Friday, October 14, 2011

Down Syndrome Awareness - two years later

Here we are; a year after I wrote the story. I am sitting in the hospital next to Tomas' crib while he sleeps. He has been inpatient for 7 days in order to have some procedures done and some tests run. This makes 4 hospital stays in 4 months for a total of 20 admissions in his 32 months of life. Tomas has had a rough few months; 2 line infections, one that was pretty severe, degenerating gut motility, progressive liver damage from the tpn, re-discovery of the ASD in his heart, a recommendation from one of his specialists that he be evaluated for a mitochondiral disorder, chronic neutropenia which prompted another bone marrow biopsy and some neutrophil testing, and another fasting study to get to the bottom of the metabolic disease causing his hypoglecemia. The goal of this hospital stay was to be able to safely reduce the number of hours his TPN runs in a day, in the hopes that we can slow the liver disease and possibly reverse it. In order to do this he has to be able to fast as he can not take in enough volume by tube feedings anymore to reliably count on enteral feeds as a source of glucose. Before admit he was fasting 4 hours and we are going home tomorrow with a plan for fasting 6 hours.
What is glorious about that? Grand, beautiful, splendid? Nothing. I miss my girls, I miss my husband, I haven't unpacked my house, I know hospital life inside and out. I have minor anxiety attacks when I see a NICU unit, and had a full fledged PTSD episode when Tomas was sent to ICU even though it was just for some testing and he was healthy. How is it that I can laugh away an afternoon in a windowless room, hold my moaning, near comatose hypoglycemic child in the evening and then smile again with the sunrise? The answer is so easy.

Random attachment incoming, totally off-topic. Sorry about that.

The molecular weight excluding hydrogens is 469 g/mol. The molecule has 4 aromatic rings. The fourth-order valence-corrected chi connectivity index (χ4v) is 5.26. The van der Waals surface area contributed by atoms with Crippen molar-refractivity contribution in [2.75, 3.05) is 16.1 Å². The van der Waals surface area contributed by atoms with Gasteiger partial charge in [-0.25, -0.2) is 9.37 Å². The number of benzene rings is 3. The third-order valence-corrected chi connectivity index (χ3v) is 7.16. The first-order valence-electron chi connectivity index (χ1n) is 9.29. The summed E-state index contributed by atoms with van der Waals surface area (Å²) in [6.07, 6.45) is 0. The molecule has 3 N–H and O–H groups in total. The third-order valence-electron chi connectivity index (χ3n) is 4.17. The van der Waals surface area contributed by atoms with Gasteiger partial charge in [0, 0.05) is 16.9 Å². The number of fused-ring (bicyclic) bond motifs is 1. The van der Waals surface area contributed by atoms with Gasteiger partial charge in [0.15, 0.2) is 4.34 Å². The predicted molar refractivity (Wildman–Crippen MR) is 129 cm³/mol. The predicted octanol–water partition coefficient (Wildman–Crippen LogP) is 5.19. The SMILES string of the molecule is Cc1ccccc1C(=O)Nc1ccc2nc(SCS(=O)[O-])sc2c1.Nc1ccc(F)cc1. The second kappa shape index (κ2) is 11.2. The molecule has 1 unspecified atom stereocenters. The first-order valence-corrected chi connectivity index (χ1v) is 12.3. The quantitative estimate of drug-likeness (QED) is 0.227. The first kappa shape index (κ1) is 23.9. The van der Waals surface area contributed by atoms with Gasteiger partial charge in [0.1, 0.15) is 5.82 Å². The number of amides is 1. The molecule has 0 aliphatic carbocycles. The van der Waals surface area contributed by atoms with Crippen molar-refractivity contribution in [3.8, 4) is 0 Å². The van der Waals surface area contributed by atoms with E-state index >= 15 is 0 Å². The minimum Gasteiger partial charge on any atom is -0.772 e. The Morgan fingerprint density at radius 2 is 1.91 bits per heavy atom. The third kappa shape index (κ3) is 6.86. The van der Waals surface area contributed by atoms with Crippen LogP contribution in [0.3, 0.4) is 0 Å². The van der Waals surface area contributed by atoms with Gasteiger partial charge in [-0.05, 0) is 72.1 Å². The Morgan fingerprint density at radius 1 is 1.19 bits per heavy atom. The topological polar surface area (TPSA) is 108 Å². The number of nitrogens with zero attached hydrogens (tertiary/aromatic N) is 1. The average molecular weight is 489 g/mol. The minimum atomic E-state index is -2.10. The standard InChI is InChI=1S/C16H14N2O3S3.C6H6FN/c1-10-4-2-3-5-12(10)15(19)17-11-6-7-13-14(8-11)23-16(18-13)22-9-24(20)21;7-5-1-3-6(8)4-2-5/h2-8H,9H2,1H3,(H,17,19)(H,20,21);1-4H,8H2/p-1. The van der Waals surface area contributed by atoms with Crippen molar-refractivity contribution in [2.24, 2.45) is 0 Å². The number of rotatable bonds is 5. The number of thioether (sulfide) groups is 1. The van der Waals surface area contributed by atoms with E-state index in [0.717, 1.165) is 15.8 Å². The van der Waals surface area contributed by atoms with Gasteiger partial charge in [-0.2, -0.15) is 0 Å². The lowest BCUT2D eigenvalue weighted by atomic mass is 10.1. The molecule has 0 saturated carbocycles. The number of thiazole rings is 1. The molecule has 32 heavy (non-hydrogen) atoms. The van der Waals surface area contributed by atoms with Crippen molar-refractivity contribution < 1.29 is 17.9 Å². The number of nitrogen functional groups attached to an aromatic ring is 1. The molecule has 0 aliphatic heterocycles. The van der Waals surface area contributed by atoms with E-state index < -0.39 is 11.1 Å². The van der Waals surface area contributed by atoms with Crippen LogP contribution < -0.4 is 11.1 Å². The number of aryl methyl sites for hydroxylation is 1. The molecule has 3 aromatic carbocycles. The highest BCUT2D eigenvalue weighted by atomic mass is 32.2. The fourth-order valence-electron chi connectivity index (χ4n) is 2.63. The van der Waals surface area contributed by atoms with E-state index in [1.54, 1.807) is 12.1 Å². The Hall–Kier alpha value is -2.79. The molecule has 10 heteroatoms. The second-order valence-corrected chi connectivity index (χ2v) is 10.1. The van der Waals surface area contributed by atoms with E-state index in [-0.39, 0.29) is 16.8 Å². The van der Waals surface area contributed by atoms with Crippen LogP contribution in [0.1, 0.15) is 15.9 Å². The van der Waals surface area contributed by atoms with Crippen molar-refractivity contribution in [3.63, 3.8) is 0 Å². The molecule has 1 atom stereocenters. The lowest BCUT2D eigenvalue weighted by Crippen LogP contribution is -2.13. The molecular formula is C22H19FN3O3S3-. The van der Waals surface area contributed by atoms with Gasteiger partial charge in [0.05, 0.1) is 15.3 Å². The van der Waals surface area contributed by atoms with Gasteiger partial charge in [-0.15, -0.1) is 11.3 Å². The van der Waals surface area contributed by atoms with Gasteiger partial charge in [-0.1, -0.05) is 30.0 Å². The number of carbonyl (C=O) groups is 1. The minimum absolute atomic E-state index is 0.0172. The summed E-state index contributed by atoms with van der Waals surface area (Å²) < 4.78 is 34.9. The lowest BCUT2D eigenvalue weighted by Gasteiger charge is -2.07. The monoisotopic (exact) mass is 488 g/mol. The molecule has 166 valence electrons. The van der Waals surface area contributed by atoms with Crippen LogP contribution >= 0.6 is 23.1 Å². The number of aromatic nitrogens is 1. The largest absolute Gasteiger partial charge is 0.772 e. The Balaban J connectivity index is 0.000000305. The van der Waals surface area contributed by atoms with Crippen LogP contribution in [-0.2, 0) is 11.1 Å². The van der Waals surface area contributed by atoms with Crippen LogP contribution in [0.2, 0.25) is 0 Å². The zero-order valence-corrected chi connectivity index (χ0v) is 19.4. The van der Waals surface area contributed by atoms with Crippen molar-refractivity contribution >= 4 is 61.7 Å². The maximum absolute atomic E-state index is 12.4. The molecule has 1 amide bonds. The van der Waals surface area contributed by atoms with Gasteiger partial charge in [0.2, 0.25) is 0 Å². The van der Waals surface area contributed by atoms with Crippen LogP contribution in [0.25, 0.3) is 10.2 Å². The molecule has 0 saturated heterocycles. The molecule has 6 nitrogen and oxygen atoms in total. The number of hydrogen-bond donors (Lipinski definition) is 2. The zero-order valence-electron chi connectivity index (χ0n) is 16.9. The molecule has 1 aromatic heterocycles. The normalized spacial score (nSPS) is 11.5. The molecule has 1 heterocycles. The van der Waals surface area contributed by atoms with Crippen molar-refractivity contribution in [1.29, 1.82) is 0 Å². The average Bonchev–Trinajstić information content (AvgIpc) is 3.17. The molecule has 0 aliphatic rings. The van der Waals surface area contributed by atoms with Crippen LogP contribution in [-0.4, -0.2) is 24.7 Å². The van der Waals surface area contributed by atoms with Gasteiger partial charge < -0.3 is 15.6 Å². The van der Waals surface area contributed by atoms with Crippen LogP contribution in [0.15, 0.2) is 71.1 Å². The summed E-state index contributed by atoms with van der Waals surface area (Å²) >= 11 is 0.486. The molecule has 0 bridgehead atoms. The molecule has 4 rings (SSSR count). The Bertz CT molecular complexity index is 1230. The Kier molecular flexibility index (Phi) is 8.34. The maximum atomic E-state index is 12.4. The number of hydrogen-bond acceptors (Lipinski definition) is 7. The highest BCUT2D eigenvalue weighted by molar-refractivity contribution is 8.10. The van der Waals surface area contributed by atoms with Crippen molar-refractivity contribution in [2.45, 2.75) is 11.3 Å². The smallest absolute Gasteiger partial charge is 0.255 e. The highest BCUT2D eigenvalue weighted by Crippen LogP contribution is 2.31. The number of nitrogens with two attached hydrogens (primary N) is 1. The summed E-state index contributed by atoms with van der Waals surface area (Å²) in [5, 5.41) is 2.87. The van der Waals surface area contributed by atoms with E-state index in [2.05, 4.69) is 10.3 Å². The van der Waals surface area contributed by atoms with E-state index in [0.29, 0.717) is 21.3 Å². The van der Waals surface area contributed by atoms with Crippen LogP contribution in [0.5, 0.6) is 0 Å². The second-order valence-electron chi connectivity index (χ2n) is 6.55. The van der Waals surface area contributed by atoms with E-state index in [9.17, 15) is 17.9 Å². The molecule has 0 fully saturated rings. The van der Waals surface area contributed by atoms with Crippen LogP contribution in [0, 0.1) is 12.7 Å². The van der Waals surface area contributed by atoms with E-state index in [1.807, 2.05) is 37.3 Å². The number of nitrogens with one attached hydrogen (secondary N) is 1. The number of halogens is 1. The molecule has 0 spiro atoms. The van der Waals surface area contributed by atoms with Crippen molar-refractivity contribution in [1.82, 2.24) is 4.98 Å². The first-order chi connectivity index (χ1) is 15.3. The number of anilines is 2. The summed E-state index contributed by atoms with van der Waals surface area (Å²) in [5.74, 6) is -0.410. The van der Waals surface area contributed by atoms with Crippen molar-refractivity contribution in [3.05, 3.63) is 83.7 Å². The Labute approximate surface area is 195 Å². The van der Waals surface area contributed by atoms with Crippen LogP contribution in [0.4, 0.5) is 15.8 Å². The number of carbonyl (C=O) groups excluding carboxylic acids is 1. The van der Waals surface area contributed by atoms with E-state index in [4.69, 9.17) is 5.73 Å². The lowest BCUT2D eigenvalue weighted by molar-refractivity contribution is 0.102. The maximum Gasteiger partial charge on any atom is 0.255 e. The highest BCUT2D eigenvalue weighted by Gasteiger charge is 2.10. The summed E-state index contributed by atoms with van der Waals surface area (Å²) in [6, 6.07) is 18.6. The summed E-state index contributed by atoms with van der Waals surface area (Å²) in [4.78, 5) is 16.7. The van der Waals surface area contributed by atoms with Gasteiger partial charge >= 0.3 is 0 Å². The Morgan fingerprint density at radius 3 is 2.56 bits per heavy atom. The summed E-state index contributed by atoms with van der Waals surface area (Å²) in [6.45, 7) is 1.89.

Tomas came into this life with no guarantees. I never had an expectation that he would live a long healthy life. I just needed to get past the first 3 days and the first surgery. Then his liver stopped working when he was a week old and again my husband and I just waited. Next came the blue spells which left me thinking that this time for sure I was holding my blue, limp, dead baby. After that came that horrible, terrible, angelic night that he coded with an angel by his crib.  Many more life threathening events followed, waxing and waning with his given health status, up until I got a fresh reminder in August with the sepsis and another blue spell. For my girls I fully expect that barring a tragic accident they will grow up and grow old; it is just not the same for Tomas. I have no idea if an acute illness will kill him, a chronic illness will kill him, or barring any tragic accidents he will grow up and grow old.
Point being that every sunrise is something to give thanks for, even the ones that happen here in the hospital. Each day is a gift, filled with gratitude for the continued existence of my son, my daughters, my spouse, my life. I do not ignore the difficulties my family faces, or sweep them aside, or make light of them - I couldn't if I wanted to as they encompass every aspect of it. Everything - right down to needing toilet paper but being unable to just run to the grocery store for it - that kind of everything. Instead I wrap them around me, build them into my being and then take a step. Somedays it is just one step, getting out of bed, those are usually the days after I've been notified of something else gone wrong. Other days, the glorious ones, the ones that I flashback to at the crackle of a leaf, or the scent of the ocean, or the warm sun hitting my cheek, those days my God I swear I can soar. Most days fall in between; the drudgery of day to day living. But all those days snap together to make the picture I see. And the picure is good and happy and at peace in this moment.